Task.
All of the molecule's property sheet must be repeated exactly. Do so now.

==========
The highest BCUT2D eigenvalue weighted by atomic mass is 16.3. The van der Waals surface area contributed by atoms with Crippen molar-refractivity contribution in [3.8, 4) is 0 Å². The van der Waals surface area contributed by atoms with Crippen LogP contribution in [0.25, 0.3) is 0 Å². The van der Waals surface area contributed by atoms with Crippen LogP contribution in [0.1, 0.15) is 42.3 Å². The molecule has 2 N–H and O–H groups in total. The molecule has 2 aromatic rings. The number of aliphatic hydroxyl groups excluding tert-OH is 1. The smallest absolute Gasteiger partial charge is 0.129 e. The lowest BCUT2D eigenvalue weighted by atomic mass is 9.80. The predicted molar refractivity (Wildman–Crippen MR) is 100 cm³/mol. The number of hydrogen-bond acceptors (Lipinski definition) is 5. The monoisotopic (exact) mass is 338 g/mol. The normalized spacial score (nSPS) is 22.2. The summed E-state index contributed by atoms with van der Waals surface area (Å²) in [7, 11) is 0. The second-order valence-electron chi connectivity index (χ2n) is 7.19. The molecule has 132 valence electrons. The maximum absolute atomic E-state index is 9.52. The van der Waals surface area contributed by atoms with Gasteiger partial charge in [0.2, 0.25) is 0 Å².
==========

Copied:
The highest BCUT2D eigenvalue weighted by atomic mass is 16.3. The van der Waals surface area contributed by atoms with Crippen molar-refractivity contribution in [3.8, 4) is 0 Å². The van der Waals surface area contributed by atoms with Crippen LogP contribution in [0.25, 0.3) is 0 Å². The van der Waals surface area contributed by atoms with Crippen LogP contribution in [0.1, 0.15) is 42.3 Å². The molecule has 2 N–H and O–H groups in total. The molecule has 2 aromatic rings. The number of aliphatic hydroxyl groups excluding tert-OH is 1. The smallest absolute Gasteiger partial charge is 0.129 e. The lowest BCUT2D eigenvalue weighted by atomic mass is 9.80. The predicted molar refractivity (Wildman–Crippen MR) is 100 cm³/mol. The number of hydrogen-bond acceptors (Lipinski definition) is 5. The monoisotopic (exact) mass is 338 g/mol. The normalized spacial score (nSPS) is 22.2. The summed E-state index contributed by atoms with van der Waals surface area (Å²) in [7, 11) is 0. The second-order valence-electron chi connectivity index (χ2n) is 7.19. The molecule has 132 valence electrons. The maximum absolute atomic E-state index is 9.52. The van der Waals surface area contributed by atoms with Gasteiger partial charge in [0.2, 0.25) is 0 Å².